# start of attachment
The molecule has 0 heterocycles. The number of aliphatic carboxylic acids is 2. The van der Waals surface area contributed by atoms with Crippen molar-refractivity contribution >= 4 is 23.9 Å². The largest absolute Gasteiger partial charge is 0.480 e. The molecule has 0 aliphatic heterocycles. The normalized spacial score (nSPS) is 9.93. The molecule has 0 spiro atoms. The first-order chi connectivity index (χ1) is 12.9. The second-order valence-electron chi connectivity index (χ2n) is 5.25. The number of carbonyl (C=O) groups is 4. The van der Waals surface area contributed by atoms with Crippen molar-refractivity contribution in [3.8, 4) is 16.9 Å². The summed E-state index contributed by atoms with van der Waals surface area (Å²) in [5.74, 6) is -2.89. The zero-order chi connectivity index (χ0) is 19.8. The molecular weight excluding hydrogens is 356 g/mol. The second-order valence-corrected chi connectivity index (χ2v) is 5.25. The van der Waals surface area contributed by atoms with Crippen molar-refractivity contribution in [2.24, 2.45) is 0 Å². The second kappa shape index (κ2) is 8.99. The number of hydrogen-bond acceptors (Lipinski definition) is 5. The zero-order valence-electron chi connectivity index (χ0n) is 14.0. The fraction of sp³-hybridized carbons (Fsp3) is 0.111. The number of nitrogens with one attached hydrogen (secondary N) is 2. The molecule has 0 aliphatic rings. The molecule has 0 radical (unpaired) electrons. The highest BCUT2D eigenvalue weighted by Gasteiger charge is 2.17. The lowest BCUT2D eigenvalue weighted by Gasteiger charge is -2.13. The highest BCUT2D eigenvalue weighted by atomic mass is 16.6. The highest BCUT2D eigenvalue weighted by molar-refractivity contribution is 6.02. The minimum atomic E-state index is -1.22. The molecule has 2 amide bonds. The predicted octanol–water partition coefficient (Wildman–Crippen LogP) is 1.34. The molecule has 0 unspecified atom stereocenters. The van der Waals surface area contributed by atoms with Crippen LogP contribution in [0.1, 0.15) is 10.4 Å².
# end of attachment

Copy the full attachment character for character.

The molecule has 0 heterocycles. The number of aliphatic carboxylic acids is 2. The van der Waals surface area contributed by atoms with Crippen molar-refractivity contribution >= 4 is 23.9 Å². The largest absolute Gasteiger partial charge is 0.480 e. The molecule has 0 aliphatic heterocycles. The normalized spacial score (nSPS) is 9.93. The molecule has 0 spiro atoms. The first-order chi connectivity index (χ1) is 12.9. The second-order valence-electron chi connectivity index (χ2n) is 5.25. The number of carbonyl (C=O) groups is 4. The van der Waals surface area contributed by atoms with Crippen molar-refractivity contribution in [3.8, 4) is 16.9 Å². The summed E-state index contributed by atoms with van der Waals surface area (Å²) in [5.74, 6) is -2.89. The zero-order chi connectivity index (χ0) is 19.8. The molecular weight excluding hydrogens is 356 g/mol. The second-order valence-corrected chi connectivity index (χ2v) is 5.25. The van der Waals surface area contributed by atoms with Crippen molar-refractivity contribution in [2.24, 2.45) is 0 Å². The second kappa shape index (κ2) is 8.99. The number of hydrogen-bond acceptors (Lipinski definition) is 5. The zero-order valence-electron chi connectivity index (χ0n) is 14.0. The fraction of sp³-hybridized carbons (Fsp3) is 0.111. The number of nitrogens with one attached hydrogen (secondary N) is 2. The molecule has 0 aliphatic rings. The molecule has 0 radical (unpaired) electrons. The highest BCUT2D eigenvalue weighted by Gasteiger charge is 2.17. The lowest BCUT2D eigenvalue weighted by Gasteiger charge is -2.13. The highest BCUT2D eigenvalue weighted by atomic mass is 16.6. The highest BCUT2D eigenvalue weighted by molar-refractivity contribution is 6.02. The minimum atomic E-state index is -1.22. The molecule has 2 amide bonds. The predicted octanol–water partition coefficient (Wildman–Crippen LogP) is 1.34. The molecule has 0 unspecified atom stereocenters. The van der Waals surface area contributed by atoms with Crippen LogP contribution in [0.1, 0.15) is 10.4 Å².